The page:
Thomas Thorp (4 March 1797 – 24 February 1877)was Archdeacon of Bristol from 1836 until 1873.
Thorp was educated at King's School, Pontefract and Trinity College, Cambridge.He was ordained deacon and priest in 1829. He was Rector of Kemerton from 1839 to 1877.
Nicholas of Ely was Lord Chancellor of England, Bishop of Worcester, Bishop of Winchester, and Lord High Treasurer in the 13th century.
Thomas Musgrave was Archbishop of York from 1847 to 1860.
Charles Moss was an Anglican clergyman who served as Bishop of St David's from 1766 to 1774 and Bishop of Bath and Wells from 1774 to 1802.
Charles Thorp, was an English churchman, rector of the parish of Ryton and, later, Archdeacon of Durham and the first warden of the University of Durham.
Sir Thomas Gooch, 2nd Baronet (1674–1754) was an English bishop.
Thomas Westfield was an English churchman, Bishop of Bristol and member of the Westminster Assembly.
James Russell Woodford was an English churchman who was Bishop of Ely from 1873 to his death in 1885.
Robert Thorp was a British clergyman.
Arthur James Mason was an English clergyman, theologian and classical scholar. He was Lady Margaret's Professor of Divinity, Master of Pembroke College, Cambridge, and Vice-Chancellor of the University of Cambridge.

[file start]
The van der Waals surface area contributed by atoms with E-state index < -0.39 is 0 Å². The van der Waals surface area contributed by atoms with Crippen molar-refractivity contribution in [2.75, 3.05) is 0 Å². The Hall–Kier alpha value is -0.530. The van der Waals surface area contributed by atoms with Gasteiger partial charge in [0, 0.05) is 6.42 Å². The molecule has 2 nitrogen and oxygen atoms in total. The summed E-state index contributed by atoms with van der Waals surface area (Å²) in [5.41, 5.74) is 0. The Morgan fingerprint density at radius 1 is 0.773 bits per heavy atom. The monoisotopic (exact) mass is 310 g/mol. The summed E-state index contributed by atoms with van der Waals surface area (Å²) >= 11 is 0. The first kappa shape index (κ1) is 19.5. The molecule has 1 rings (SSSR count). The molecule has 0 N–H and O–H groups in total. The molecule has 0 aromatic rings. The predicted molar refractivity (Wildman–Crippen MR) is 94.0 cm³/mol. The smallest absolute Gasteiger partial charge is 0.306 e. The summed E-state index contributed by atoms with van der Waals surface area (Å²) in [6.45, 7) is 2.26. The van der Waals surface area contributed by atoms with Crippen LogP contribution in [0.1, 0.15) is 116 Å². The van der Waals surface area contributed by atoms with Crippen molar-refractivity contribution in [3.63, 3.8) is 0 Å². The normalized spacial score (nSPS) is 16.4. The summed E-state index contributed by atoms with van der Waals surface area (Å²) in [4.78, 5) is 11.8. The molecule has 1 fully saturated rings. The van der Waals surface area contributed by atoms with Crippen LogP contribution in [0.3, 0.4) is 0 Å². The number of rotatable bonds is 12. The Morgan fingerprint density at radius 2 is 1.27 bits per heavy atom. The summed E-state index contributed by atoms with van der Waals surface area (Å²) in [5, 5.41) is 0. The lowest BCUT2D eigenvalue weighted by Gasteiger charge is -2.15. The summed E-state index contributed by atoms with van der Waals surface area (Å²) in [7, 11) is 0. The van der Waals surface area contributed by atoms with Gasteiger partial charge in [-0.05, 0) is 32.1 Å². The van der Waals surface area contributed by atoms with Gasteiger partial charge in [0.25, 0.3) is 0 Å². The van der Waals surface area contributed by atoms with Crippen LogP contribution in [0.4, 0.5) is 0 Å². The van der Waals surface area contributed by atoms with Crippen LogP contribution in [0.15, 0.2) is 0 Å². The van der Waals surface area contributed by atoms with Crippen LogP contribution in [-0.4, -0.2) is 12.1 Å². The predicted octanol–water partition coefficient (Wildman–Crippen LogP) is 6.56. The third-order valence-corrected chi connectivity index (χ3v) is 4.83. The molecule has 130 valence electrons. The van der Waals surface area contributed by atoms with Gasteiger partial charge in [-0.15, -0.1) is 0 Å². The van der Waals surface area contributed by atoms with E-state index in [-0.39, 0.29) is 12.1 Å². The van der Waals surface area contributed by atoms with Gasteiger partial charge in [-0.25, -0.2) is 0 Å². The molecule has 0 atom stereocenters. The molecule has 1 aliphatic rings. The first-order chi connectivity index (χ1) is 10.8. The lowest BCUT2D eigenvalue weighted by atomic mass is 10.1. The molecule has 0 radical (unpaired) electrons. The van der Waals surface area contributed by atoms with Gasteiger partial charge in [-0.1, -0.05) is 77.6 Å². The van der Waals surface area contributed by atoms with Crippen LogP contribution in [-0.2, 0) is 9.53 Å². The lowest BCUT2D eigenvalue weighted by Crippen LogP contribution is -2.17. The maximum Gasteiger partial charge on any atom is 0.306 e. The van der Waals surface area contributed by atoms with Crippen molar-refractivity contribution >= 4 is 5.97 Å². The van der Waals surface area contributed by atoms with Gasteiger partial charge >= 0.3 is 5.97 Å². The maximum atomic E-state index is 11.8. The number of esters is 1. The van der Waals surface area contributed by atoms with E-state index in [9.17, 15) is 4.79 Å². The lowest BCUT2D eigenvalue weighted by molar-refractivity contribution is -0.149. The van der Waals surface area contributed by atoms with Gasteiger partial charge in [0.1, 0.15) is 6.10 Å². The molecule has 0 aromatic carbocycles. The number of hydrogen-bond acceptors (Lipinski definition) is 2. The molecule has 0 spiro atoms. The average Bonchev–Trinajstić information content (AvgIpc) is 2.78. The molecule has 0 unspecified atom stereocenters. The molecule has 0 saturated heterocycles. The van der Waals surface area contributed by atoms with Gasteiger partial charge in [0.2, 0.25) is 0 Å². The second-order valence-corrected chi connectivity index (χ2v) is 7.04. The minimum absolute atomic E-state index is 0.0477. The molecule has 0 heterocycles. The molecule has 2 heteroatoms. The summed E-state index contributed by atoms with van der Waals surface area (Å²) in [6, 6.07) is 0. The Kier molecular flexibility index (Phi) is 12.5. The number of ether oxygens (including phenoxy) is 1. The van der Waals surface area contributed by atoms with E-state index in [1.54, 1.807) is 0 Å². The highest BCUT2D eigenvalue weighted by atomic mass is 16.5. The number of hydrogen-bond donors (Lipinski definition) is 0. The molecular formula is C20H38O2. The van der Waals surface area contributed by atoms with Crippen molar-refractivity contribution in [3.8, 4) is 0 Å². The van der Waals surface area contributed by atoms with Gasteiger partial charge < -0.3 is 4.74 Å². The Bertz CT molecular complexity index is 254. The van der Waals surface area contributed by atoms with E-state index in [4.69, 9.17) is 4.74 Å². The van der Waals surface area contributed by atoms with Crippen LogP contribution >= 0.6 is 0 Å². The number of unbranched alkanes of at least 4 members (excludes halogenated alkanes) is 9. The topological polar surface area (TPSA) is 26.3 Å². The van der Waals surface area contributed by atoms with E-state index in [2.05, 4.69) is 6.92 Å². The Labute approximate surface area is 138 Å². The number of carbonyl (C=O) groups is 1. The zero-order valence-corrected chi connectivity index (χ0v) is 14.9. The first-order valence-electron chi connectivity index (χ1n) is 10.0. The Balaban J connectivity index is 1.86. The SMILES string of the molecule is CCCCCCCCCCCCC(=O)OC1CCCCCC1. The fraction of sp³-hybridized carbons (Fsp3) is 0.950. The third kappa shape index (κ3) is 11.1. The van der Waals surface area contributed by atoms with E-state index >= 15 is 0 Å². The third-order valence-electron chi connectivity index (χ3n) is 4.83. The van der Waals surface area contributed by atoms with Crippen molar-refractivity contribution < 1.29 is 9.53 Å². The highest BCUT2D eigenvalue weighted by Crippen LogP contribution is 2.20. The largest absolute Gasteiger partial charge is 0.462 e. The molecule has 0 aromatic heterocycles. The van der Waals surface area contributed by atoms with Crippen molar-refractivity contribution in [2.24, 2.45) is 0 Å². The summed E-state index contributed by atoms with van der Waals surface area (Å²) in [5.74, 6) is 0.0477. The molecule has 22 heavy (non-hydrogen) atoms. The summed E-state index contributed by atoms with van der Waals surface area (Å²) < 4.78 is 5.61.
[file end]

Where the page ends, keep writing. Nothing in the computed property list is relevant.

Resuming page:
The Archdeacon of Bristol is a senior ecclesiastical officer within the Diocese of Bristol. The archdeaconry was created – within the Diocese of Gloucester and Bristol – by Order in Council on 7 October 1836 and became part of the re-erected Diocese of Bristol on 8 February 1898.
Ravenscroft Stewart was an eminent Anglican priest in the late nineteenth and early twentieth centuries.
Hemming Robeson was an eminent Anglican priest in the late nineteenth and early twentieth centuries.
Thomas Henry Freer (1833–1904) was Archdeacon of Derby from 1891 to 1904.
Edward Francis Miller, MA was the Anglican Archdeacon of Colombo from 1889 to 1891.
The Ven Henry Wager Griffith, was Archdeacon of Lahore from 1900 to 1905.
Henry Goldney Randall was Archdeacon of Bristol from 1873 until his death at his residence at Christian Malford.
John Pilkington Norris , D.D. was Archdeacon of Bristol from 1881 until his death.
The Ven. Melville Horne Scott was Archdeacon of Stafford from 1888 until his death.
Thomas Johnes, MA was a Welsh cleric of the Church of England, Archdeacon of Barnstaple from 1807 to 1826.
Thomas Robinson (1790–1873) was an English churchman and academic. He became Archdeacon of Madras in 1826, Lord Almoner's Professor of Arabic at Cambridge in 1837, and Master of the Temple in 1845.
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